Graduation rates that only track first-time, full-time freshmen provide only a partial measure of schools’ success. This widely cited metric leaves out large cohorts of students who transfer or attend part time, but do, in fact, graduate.
Now, a group of six organizations has launched a project aimed at getting the graduation rate right. The Student Achievement Measure (SAM) gets past outdated assumptions about how students move through college to provide a clearer idea of which schools are putting students on a path to success and which are not.
SAM provides two major innovations: it tracks students after they’ve gone on to another institution and it allows schools to differentiate between different patterns of enrollment. Two models are used—one for bachelor’s degree seekers and one for associate’s degree or certificate seekers. These are further broken down into part-time and full-time students, a procedure that addresses a crucial flaw in the current model by allowing us to measure each group against an appropriate standard.
This is a timely innovation. With as many as 35% of first-time students transferring at least once during their college career, our methods for measuring graduation rates must improve or they will rapidly lose accuracy and therefore value.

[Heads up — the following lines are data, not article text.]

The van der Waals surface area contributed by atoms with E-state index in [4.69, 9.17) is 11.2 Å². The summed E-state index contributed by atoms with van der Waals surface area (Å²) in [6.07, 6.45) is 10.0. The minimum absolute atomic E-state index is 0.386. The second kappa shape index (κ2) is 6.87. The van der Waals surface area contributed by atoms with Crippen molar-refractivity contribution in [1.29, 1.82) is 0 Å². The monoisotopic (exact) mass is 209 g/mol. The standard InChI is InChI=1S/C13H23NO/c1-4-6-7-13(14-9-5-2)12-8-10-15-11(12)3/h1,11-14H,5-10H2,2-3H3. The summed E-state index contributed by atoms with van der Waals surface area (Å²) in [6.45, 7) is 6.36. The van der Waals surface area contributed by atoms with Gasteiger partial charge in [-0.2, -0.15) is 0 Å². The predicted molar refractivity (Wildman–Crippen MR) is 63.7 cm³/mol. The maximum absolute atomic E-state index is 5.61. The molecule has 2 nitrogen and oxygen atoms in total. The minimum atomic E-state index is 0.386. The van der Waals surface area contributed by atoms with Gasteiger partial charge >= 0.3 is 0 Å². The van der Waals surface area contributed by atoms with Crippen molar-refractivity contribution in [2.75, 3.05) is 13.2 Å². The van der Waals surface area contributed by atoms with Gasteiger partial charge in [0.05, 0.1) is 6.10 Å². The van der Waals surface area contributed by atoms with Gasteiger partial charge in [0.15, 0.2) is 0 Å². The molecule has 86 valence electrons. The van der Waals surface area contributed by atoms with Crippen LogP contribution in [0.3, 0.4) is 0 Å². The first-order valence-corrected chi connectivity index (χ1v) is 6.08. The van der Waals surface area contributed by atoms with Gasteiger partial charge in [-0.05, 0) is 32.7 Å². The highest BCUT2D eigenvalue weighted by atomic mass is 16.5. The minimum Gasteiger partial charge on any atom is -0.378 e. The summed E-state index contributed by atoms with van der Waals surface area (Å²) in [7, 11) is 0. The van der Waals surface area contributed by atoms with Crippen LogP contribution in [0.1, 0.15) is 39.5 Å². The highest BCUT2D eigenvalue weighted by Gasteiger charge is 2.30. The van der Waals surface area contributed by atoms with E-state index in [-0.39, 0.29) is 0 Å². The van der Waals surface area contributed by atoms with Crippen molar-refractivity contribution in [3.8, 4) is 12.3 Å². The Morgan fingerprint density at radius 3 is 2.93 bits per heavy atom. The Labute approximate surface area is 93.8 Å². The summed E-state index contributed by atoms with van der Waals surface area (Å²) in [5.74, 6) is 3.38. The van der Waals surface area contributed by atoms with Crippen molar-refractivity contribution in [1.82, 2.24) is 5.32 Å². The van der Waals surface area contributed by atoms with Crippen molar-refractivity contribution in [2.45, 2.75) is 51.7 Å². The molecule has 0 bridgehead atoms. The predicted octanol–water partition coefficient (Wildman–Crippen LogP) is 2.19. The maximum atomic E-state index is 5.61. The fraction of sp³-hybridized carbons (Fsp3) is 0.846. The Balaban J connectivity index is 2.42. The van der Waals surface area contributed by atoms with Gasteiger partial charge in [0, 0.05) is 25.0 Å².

While it must be noted that merely graduating is no assurance a student has been well-served by her institution, it is a sensible place to start. Graduation may not be a sufficient condition for future success, but it is almost always a necessary one. We know, for instance, that students who start college but don’t graduate are among those who struggle the most financially and socially.
It is crucial that we do more to ensure those who begin a degree, and invest substantial time and resources therein, actually attain it. Comparing graduation rates can help us find what works, but only if those rates are constructed in a way that allows for meaningful comparison.